Whipped Cream on Top: Relish the Flavors of Real Food

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Just because I’m a vegetarian, don’t assume I want a dessert made out of tofu. While I’m constantly trolling vegetarian cookbooks for new recipes for our bed & breakfast, I chuckle — and quickly close the book — when I hit the final dessert chapter where the writers often seem obligated, given the vegetarian nature of the cookbook, to present a collection of “healthy” desserts involving flax seeds, whole-wheat flour and tofu.

On the other front, cruise any supermarket aisle and you’ll be deluged with fat-free, chemical-laden attempts at guilt-free desserts. Neither option appealed to my dessert palette or what a dessert represents in my book: a sweet indulgence, a finale to a relished meal, something real.

Real butter, real cream cheese, real food. Ecological nutritionist Joan Gussow put it succinctly: “As for butter versus margarine, I trust cows more than chemists.” I agree, craving direct connections to our food source, be it the cow or a crop.

This happened to me when I craved a Frozen Mocha Torte (recipe below) and bought a couple pints of heavy whipping cream from Organic Valley Family of Farms, a cooperative of organic farmers based in my home state of Wisconsin. When I opened the container, the thick cream had congealed until it looked like cream cheese. The cream had no sour odor and didn’t appear to have gone bad, so I called Organic Valley’s 800 number on the carton.

I quickly connected with a friendly customer service rep who enlightened me that when real cream sits on a shelf, unaided by a slew of preservatives, it will naturally congeal. While Organic Valley readily offered money back for those cartons, they assured me that if I just stirred the thickened cream for a couple minutes it would return to normal consistency. And so it did.

Despite my affinity for baking and all things made with whipped cream, and the fact that I proudly claim residency in America’s dairyland, the sight of real cream sent me calling customer service. Despite my efforts to eat better, I apparently needed a customer service compass to identify real whipping cream.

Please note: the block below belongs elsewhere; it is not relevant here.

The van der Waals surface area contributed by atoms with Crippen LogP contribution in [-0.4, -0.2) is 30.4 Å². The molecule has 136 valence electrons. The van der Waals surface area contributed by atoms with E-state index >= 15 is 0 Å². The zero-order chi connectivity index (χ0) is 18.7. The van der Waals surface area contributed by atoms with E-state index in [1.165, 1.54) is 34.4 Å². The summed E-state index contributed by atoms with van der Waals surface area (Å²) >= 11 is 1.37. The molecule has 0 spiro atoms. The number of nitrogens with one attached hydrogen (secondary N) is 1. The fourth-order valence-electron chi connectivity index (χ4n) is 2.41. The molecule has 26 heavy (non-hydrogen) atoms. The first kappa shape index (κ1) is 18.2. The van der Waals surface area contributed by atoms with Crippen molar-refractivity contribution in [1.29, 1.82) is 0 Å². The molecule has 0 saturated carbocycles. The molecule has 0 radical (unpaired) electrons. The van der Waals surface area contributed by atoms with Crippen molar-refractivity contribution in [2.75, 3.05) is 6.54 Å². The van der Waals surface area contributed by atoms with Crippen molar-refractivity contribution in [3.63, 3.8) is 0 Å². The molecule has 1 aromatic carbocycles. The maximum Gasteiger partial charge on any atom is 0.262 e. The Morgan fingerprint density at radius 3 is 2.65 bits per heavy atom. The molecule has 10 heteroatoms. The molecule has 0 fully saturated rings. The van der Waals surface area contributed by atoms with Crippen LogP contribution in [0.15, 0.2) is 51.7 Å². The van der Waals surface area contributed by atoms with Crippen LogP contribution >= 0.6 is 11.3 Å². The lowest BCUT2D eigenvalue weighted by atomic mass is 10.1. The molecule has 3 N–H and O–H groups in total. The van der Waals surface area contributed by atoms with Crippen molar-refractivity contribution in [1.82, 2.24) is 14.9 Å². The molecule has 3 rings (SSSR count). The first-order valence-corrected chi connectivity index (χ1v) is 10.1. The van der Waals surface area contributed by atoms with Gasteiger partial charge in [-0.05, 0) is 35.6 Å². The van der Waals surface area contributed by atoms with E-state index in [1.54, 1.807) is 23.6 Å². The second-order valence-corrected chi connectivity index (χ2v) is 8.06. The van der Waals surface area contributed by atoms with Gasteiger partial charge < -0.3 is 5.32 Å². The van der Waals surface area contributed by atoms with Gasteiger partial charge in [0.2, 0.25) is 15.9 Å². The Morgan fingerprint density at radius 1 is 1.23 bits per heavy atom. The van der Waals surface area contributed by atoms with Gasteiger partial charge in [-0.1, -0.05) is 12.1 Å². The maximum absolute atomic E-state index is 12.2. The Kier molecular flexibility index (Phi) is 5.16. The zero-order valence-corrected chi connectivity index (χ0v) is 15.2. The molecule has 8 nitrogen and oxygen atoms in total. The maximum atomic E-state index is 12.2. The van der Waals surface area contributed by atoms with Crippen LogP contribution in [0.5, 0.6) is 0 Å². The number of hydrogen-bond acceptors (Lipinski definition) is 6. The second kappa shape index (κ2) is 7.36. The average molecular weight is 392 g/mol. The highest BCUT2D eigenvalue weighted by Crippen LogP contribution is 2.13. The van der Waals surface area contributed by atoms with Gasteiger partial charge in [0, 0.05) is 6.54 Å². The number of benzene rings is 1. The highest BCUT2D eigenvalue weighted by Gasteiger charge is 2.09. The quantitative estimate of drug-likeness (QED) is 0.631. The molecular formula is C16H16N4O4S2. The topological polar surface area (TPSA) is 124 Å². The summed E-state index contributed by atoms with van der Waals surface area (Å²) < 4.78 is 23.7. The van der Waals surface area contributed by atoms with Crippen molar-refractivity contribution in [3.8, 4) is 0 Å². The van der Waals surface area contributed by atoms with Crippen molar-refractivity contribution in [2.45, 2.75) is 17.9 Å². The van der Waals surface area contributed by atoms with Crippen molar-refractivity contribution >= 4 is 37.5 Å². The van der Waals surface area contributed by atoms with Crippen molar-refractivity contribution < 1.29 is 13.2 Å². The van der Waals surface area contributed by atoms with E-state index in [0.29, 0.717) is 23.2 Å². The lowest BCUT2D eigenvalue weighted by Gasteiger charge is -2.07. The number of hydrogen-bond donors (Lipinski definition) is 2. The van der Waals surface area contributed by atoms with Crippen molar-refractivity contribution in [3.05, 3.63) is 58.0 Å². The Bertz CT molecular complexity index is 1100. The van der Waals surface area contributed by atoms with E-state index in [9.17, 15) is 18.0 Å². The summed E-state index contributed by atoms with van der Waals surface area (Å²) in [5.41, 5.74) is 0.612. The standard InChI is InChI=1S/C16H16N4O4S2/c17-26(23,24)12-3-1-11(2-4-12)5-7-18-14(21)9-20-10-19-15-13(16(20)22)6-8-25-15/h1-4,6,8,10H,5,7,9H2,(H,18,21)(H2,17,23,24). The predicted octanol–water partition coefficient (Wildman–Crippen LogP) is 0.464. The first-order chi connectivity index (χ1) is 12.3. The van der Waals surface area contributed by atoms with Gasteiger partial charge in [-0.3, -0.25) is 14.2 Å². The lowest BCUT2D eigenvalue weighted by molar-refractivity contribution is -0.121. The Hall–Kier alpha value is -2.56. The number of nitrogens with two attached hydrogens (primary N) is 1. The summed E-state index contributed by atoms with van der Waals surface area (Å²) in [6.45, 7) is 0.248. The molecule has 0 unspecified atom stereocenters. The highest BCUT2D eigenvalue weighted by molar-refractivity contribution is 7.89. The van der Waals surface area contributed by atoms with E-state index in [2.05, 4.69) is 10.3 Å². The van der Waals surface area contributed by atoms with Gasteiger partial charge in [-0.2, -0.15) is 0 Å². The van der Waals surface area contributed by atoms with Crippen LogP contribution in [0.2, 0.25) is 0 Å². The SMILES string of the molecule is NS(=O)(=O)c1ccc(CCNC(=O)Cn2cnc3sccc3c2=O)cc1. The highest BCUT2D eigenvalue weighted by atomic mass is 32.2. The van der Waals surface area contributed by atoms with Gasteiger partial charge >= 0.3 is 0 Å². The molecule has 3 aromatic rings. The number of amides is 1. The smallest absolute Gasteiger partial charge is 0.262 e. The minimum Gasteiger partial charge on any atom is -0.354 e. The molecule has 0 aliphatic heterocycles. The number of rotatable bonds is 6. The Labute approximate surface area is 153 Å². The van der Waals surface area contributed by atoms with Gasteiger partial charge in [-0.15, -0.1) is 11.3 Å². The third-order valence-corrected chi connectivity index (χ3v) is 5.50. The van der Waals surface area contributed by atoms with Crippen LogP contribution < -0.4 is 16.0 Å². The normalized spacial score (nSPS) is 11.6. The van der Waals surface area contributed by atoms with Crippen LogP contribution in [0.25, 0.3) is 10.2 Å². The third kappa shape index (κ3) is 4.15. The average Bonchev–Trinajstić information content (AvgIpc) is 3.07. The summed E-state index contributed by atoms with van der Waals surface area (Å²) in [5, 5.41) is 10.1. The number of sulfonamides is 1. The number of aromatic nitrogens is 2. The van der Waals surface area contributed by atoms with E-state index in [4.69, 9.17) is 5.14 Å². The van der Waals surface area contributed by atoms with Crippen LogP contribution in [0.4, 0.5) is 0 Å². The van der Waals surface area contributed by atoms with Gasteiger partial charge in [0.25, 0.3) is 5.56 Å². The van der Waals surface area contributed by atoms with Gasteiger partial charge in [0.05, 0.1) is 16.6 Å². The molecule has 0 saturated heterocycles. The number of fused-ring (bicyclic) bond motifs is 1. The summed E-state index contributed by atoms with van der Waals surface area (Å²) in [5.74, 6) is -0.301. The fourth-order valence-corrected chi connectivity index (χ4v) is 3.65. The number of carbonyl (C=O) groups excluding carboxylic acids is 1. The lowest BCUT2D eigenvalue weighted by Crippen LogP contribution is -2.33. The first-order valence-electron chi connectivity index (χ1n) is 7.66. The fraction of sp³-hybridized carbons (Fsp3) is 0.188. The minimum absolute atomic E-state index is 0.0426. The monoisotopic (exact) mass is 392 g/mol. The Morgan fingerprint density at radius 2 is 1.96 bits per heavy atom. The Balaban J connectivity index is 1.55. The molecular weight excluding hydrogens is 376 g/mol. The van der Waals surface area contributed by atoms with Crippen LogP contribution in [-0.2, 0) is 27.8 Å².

But good news flourishes through a surging buffet of opportunities to connect with real food by buying directly from growers or producers, largely side-stepping corporate America. From farmer’s markets to small-scale artisianal cheesemakers, from family or cooperatively run dairies to beekeepers, scratch the surface in any community and there’s a growing number of opportunities to buy real food directly from real people and companies, like I discovered with Organic Valley, who openly answer questions and help educate. Sure the aged cheddar may crumble or the whipped cream congeal — that’s a sign of real and hopefully a burgeoning reality in our food system.

Frozen Mocha Torte

The ultimate freezer weapon, I keep a Mocha Torte in the freezer to have on hand when chocolate cravings arise or company pops in. While it looks appealing to kids, with the mocha flavor, grow-ups tend to gravitate to this dessert.


1 1/2 c. chocolate wafer crumbs (about 24), divided

1/4 c. sugar

1/4 c. butter, melted

1 package (8 ounces) cream cheese, softened

1 can (14 ounces) sweetened condensed milk

2/3 c. chocolate syrup

2 T. instant coffee granules

1 T. hot water

1 c. heavy whipping cream, whipped


* Combine 1 c. water crumbs, sugar and butter. Press into the bottom and 1 inch up the sides of a heavily buttered 9-inch springform pan. Set aside.

* In a mixing bowl, beat cream cheese, milk and chocolate syrup until smooth. Dissolve coffee granules in hot water; add to cream cheese mixture.

* Fold in whipped cream. Pour over the crust. Sprinkle with remaining crumbs.